I don't chastise my children for leaving lights on in our house. They're much too young to understand energy use and conservation, and probably won't come to appreciate these points for several years. But there's another reason why I allow the lights to stay on. They heat the house.
Much of what passes for energy conservation is wrong-headed in a place like Juneau. The reason is simple: A watt is a watt, no matter how it's used.
Electricity produces heat. To be precise, one watt of electricity produces approximately 3.414 British Thermal Units of heat per hour. This is apparently true regardless of how that watt is used. A thousand-watt electric resistance heater produces 3,414 BTUs of heat. A 13-watt compact florescent bulb produces more than 44 BTUs. An 800-watt refrigerator throws off 2,731 BTUs.
Honest, well-intentioned people tell us to turn off lights and unused appliances to conserve electricity. What these people fail to tell us is that, in a climate where buildings require heat all through the year, there is no such thing as an unused watt. Every watt consumed indoors adds heat.
For every light or appliance that is not in use within a heated building, the heating system has to make up the difference. There is no net energy savings, merely a redistribution of how that heat is produced.
Our current home was built just before the oil embargo in the early 1970s, an era when nobody gave much thought toward energy usage. There was no insulation under the floors when we moved in, no wrapping on the pipes for the baseboard heaters, and only two inches of fiberglass in the walls. Our home was, and is, an energy hog.
But our home is not quite the hog it used to be. When our oil-fired boiler quit working last spring we removed the entire heating system, pipes and all, and put in electric heat. We sealed all the holes in the floor - dozens of them - and installed insulation under the floors. We also installed a woodstove insert after realizing that the open fireplace drew more hot air out of the house than it radiated back in.
By comparing our power bills now versus a year ago, I've determined that we've cut our home energy requirements by about 25 percent. This doesn't include the woodstove insert, the additional use of which cuts our winter electric usage substantially.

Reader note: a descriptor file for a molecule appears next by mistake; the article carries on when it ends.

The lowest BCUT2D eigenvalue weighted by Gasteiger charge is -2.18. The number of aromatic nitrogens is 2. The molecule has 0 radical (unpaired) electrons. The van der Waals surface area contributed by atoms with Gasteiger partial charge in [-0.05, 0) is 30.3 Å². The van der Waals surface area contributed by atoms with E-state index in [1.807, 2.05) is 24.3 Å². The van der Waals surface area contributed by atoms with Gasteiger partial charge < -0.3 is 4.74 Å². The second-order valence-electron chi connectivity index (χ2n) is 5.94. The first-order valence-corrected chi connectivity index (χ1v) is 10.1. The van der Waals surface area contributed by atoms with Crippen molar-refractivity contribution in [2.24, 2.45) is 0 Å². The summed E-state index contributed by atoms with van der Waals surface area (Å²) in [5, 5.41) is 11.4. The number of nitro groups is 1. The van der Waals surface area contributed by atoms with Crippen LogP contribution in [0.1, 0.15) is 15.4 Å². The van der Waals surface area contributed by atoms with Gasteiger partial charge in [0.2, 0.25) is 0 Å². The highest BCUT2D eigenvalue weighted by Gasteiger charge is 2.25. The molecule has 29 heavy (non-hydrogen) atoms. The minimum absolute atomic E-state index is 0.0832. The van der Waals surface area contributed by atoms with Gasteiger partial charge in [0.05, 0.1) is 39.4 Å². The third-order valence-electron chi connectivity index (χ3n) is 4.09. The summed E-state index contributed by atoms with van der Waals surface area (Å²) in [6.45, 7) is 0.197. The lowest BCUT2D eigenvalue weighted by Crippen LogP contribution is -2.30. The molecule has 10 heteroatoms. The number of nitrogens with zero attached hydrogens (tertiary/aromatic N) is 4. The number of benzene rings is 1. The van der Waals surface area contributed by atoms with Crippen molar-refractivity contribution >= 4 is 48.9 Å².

In truth, the time and effort involved in cutting, storing and otherwise handling wood doesn't save as much money as I could earn in most paying jobs, not yet anyway. Having said that, we have a lot of trees on our property, we have to do something with the wood that does come down, and I like the exercise. There's also nothing quite like a warm fire to cozy up when I'm chilled.
Between the insulation upgrades and the woodstove insert, our electric bill this winter was half of what we paid for oil and electricity the year before. We stayed just as warm too, even warmer when the insert was in use.
We're planning several more upgrades. We'll insulate the exterior walls. The cathedral ceiling above our living room will get extra insulation. Several of our windows will get swapped out with newer, more efficient models. We also are contemplating a geothermal heating system. All of these jobs will be huge and expensive.
These upgrades will all reduce our energy requirements. The savings in our power bill will add up over time, and the improvements will add to the value of our house. Consider the alternative: If we don't pay to reduce our energy requirements, we'll continue to pay for the extra energy our home requires.
The cost of oil heat now exceeds the cost of heating with electricity, even after accounting for the surcharges imposed by AEL&P this winter. Since the price of oil is unlikely to go down, the home heating equation is likely to continue favoring electricity as long as Juneau continues getting the majority of its power through hydroelectric generation.
These little lights of mine, I'm gonna let 'em shine. My kids like it that way. So do I. It keeps things bright and cheery, at no additional cost.
Michael Wittig is a stay-at-home parent and longterm Juneau resident.
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